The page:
Lets see how far this series goes, and since it seems to be rather popular, I could perhaps ask if they'd make a master sticky thread or something later on. Good ideas



posted on Mar, 12 2014 @ 08:04 AM
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I really enjoy the young taproots peeled and boiled.
Quite tasty.
The dried stem can also be used to make a spindle for friction fire making.

Plant is very useful for promoting kinkey functions!
woo hoo! Ouch! yes! yes!
edit on 12-3-2014 by Asktheanimals because: (no reason given)



posted on Mar, 12 2014 @ 08:13 AM
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reply to post by TDawgRex
 


It appears to be a thistle of some kind. And thistles are very good at detoxification and good for the renal system.



posted on Mar, 12 2014 @ 08:17 AM
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Asktheanimals
I really enjoy the young taproots peeled and boiled.
Quite tasty.


So I keep hearing. They are quite scarce around here actually, so I don't want to remove the few that are around. I'll try to keep the plant in mind when scavenging for seeds when autumn comes.


The dried stem can also be used to make a spindle for friction fire making.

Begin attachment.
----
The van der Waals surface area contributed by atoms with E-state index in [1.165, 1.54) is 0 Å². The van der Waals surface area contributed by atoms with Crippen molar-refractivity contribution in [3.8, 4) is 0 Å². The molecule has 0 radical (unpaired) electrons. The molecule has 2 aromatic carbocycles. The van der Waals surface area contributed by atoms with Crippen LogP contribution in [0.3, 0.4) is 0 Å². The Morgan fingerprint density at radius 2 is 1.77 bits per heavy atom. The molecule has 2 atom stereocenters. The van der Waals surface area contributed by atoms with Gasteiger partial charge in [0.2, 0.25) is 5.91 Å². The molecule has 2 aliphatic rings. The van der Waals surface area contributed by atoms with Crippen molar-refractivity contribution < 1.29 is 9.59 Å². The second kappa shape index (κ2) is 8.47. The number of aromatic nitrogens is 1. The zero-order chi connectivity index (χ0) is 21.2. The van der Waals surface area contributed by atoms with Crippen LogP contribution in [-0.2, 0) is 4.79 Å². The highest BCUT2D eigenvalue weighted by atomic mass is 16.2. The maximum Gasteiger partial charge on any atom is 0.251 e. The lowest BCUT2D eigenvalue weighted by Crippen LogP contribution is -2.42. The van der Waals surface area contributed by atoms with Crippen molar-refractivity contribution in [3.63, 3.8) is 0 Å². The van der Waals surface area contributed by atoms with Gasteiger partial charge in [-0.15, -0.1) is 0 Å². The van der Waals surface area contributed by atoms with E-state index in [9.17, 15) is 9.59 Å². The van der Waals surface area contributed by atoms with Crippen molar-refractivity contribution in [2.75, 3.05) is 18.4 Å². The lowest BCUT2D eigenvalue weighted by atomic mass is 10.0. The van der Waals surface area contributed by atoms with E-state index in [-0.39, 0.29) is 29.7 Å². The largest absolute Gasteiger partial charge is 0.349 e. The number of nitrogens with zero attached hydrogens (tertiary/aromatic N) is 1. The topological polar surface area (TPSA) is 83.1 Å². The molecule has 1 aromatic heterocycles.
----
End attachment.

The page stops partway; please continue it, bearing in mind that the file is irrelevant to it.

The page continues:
Didn't know that. Great tip! Thanks for adding!



Plant is very useful for promoting kinkey functions!
woo hoo! Ouch! yes! yes!


Yeah, rub it in lol. A Freudian slip of proportions. I have them all the time, guess even my subconcious has a terrible sense of humour.



posted on Mar, 12 2014 @ 08:22 AM
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Thecakeisalie
reply to post by TDawgRex
 


It appears to be a thistle of some kind. And thistles are very good at detoxification and good for the renal system.


In doing research into burdock it's apparently famed for it's blood purifying elements and were much talked about and apparently it's one of the best herbs around for herbal detox and purifying blood, ridding the body of toxins.
edit on 12-3-2014 by Utnapisjtim because: Syntactical



posted on Mar, 12 2014 @ 08:27 AM
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reply to post by Utnapisjtim
 


Glad to see you keeping up the good work.

Mixed with your previous 'dandelion' thread, this makes my favourite (non-alcoholic) drink...



posted on Mar, 12 2014 @ 08:52 AM
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KilgoreTrout
reply to post by Utnapisjtim
 

Mixed with your previous 'dandelion' thread, this makes my favourite (non-alcoholic) drink...


You don't have to reveal your special recipe, but which parts of the plants do you use and do you prepare it as a tea? Hot or cold, that kind of stuff would be useful for anyone who wants to try making their own? Some of you guys seem to be quite experienced with making all kinds of tonics, teas, salve and what not from herbs. It would be a good idea for a new thread/series, but since I don't really have the experience and knowledge needed, perhaps you or someone else could start a thread about herbal recipes? Just a thought....